Several University of Missouri organizations, including the football team and the student association, saw their demand met Monday when university system President Tim Wolfe announced he was stepping down amid a controversy over race relations at the school’s main campus.
Saying he takes “full responsibility for the inaction that has occurred,” he asked that the university community listen to each other’s problems and “stop intimidating each other.”
“This is not — I repeat, not — the way change should come about. Change comes from listening, learning, caring and conversation,” he said. “Use my resignation to heal and start talking again.”
His decision, he said, “came out of love, not hate,” and he urged the university to “focus on what we can change” in the future, not what’s happened in the past.
Students, faculty and staff converged on the Carnahan Quad following the announcement. There, they linked arms and swayed side to side, singing, “We Shall Overcome.”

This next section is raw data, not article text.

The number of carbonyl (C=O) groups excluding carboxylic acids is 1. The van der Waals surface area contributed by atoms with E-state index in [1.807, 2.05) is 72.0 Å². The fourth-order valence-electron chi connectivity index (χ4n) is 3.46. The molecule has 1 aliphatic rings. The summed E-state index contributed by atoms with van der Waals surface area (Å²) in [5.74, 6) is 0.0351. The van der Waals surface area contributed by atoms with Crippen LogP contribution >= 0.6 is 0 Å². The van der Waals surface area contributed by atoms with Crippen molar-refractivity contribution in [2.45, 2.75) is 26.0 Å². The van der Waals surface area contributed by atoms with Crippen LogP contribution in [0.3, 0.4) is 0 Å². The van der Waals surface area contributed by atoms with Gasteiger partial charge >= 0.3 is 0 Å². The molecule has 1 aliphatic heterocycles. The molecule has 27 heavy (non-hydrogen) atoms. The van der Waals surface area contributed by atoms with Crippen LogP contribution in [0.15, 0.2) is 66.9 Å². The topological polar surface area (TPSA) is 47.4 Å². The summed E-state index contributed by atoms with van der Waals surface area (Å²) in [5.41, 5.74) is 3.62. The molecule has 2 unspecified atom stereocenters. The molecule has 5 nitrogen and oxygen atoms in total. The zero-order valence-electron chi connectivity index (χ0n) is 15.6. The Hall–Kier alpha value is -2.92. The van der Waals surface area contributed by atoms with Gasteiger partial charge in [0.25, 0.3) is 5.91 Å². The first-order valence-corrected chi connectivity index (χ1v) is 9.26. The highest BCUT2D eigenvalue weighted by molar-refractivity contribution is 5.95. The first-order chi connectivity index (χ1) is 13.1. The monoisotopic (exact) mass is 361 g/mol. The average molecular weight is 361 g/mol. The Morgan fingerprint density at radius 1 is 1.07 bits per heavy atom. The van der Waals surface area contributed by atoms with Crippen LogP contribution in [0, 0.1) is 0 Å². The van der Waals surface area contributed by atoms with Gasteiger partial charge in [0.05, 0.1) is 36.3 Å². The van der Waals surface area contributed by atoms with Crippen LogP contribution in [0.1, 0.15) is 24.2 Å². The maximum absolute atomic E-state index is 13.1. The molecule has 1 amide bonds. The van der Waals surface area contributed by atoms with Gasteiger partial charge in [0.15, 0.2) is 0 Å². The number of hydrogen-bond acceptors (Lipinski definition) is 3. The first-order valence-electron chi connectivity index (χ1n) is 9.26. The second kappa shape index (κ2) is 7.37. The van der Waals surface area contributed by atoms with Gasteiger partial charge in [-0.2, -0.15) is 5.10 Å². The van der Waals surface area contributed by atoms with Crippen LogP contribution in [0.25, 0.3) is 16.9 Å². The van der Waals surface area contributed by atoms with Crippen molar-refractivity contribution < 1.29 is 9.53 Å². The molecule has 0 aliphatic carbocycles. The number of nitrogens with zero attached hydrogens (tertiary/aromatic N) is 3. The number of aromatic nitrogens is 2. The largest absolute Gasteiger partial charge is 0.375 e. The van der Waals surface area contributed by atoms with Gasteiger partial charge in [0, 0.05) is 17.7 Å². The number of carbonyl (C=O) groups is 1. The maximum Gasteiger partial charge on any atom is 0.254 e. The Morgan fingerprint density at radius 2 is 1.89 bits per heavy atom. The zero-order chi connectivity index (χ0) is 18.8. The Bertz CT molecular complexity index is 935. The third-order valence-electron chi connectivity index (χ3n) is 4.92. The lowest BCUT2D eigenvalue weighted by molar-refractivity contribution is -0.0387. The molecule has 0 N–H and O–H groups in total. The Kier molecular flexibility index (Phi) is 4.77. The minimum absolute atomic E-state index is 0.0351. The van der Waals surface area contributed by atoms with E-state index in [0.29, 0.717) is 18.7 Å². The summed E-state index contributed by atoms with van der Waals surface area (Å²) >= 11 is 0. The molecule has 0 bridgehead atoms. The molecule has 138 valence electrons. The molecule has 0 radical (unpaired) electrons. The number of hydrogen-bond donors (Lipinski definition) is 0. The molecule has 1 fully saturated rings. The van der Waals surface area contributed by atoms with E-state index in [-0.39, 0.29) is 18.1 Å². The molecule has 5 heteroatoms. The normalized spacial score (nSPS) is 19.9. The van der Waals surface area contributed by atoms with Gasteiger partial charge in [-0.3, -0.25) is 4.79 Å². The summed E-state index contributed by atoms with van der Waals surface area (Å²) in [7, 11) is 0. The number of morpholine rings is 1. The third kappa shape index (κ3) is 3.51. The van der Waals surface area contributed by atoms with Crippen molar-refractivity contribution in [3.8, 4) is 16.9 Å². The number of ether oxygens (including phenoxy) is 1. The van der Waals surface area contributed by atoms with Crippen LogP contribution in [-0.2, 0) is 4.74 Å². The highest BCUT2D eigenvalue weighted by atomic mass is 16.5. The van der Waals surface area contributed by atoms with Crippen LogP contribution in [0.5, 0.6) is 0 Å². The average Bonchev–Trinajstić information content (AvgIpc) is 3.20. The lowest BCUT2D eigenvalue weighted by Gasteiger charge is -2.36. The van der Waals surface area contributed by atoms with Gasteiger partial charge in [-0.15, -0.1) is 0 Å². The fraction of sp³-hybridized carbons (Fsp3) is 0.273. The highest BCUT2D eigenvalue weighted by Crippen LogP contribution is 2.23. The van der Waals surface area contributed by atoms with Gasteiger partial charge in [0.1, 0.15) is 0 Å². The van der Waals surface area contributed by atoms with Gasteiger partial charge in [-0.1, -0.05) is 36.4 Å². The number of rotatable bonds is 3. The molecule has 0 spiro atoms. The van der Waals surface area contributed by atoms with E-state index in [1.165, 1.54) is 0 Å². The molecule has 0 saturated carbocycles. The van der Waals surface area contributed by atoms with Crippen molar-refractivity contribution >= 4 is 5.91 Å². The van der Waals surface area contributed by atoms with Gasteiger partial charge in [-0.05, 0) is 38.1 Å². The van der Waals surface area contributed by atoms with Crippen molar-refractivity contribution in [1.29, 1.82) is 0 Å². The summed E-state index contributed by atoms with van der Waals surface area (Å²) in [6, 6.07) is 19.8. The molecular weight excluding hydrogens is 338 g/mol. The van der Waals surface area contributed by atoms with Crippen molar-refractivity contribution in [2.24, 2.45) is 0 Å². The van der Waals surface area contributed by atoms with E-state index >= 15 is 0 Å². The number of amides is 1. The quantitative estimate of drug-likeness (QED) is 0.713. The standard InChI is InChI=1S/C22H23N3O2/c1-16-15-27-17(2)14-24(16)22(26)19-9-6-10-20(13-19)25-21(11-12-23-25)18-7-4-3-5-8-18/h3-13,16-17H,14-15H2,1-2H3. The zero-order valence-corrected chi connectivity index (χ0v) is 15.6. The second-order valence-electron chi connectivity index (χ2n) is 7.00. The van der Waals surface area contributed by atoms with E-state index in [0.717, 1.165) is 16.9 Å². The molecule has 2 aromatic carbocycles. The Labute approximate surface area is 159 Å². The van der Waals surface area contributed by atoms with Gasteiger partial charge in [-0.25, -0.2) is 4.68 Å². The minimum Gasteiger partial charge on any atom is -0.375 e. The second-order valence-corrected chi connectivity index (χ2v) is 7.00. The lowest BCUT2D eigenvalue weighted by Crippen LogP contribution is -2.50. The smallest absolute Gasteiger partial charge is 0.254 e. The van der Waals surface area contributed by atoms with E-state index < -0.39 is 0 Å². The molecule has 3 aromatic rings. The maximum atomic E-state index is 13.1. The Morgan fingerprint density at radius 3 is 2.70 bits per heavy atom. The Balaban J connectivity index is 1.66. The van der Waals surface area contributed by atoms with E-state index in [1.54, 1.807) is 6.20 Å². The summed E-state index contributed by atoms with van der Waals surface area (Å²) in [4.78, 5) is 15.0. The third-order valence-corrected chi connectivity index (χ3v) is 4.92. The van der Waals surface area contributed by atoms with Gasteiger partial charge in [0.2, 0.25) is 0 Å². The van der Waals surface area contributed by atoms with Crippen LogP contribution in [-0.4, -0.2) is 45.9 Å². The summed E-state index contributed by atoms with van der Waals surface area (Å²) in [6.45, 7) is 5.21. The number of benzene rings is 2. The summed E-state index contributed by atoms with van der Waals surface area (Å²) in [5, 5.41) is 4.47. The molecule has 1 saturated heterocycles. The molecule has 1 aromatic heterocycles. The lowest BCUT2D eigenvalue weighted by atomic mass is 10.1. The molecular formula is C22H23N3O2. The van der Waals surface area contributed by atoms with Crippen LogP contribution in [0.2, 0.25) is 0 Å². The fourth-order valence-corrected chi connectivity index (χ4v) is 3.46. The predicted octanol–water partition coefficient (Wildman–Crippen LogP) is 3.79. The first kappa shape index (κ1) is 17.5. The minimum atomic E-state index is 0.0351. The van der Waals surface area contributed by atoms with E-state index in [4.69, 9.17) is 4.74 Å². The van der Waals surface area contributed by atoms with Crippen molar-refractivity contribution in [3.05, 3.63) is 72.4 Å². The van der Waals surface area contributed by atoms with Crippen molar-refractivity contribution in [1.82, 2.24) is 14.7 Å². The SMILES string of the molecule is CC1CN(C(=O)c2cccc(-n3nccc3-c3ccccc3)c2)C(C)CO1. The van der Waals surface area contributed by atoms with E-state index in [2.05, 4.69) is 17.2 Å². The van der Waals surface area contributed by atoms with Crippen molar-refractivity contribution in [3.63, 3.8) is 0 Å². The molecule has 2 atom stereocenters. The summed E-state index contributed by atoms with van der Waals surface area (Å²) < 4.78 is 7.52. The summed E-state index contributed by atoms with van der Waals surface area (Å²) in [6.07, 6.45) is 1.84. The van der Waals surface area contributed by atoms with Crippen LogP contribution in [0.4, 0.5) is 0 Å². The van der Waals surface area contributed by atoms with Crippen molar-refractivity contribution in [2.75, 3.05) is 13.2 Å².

Wolfe’s resignation came after football players, both black and white, threatened — with their coach’s support — not to practice or play again until graduate student Jonathan Butler ended his hunger strike.
Butler said he stopped eating last week and demanded the removal of Wolfe, who until Monday presided over the university system, which includes the main University of Missouri campus, along with the University of Missouri-St. Louis, University of Missouri-Kansas City and Missouri University of Science and Technology.
He tweeted after Wolfe’s news conference that he had ended his hunger strike and said, “More change is to come!! #TheStruggleContinues.”
He told CNN his reaction to Wolfe’s resignation was “just wow,” and he was crying because the moment meant so much to him. His fight was not solely against racism, but against sexism and homophobia as well. He fought, he said, because so many others fought for equality before him.
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